Funnel automation takes advantage of tools like HubSpot, Marketo, or Eloqua and gives the marketer more pinpoint control over each part of the digital conversion funnel. The focused technology and trained effort can result in superior, not to say exponential increases in conversion rates.
Here are some of the key features of funnel conversion tools:
- Focused analytics. Acknowledging that page view counts are of some use, especially in scaling your expectations, funnel conversion tools assume you need to go well beyond that. They focus on helping you understand much more closely who is going through your key conversion stages and how they are doing it. Sometimes it’s referred to as “lead nurturing.”
- Content automation. Funnel conversion tools allow the marketer to create landing pages that look like the target website (fully “indexable” by Google and other search engines); emphasizing the placement of calls-to-action.
- Lead-based dashboards. They tend to group prospect interaction into groups based on what level of engagement that lead is. This gives you the ability to understand the potential of each prospect or group of prospects, and how to nurture them through the conversion process.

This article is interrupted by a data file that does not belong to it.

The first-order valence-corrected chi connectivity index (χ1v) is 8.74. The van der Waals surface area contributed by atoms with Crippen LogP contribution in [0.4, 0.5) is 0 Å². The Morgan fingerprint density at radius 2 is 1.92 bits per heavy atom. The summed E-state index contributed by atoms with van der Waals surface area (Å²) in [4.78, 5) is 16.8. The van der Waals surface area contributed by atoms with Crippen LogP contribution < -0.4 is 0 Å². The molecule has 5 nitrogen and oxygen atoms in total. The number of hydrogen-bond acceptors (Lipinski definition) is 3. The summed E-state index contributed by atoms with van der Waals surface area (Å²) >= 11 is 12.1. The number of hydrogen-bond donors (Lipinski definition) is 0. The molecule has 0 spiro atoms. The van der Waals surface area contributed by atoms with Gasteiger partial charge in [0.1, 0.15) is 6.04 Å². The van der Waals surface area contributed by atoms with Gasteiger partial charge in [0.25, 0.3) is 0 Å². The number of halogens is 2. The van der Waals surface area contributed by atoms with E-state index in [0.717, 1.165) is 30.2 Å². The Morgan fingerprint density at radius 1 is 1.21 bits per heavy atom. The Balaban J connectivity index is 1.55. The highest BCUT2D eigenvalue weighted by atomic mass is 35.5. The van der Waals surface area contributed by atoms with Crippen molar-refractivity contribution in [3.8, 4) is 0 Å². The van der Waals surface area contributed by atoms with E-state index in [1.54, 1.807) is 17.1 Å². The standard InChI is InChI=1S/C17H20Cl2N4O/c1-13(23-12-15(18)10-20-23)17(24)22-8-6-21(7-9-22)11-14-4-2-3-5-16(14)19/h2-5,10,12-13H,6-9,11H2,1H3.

- Campaign measurement. Especially with email, these tools offer analytics focused on the behavior of individual visitors to the website, especially to its conversion pages. The marketer can gain an understanding that goes well beyond typical analytics trending data. For instance, these tools can tell the marketer whether a visitor that came via a prior campaign has revisited – and exactly what they have looked at on their subsequent visit. This becomes truly valuable to companies that rely in some fashion on one-to-one marketing.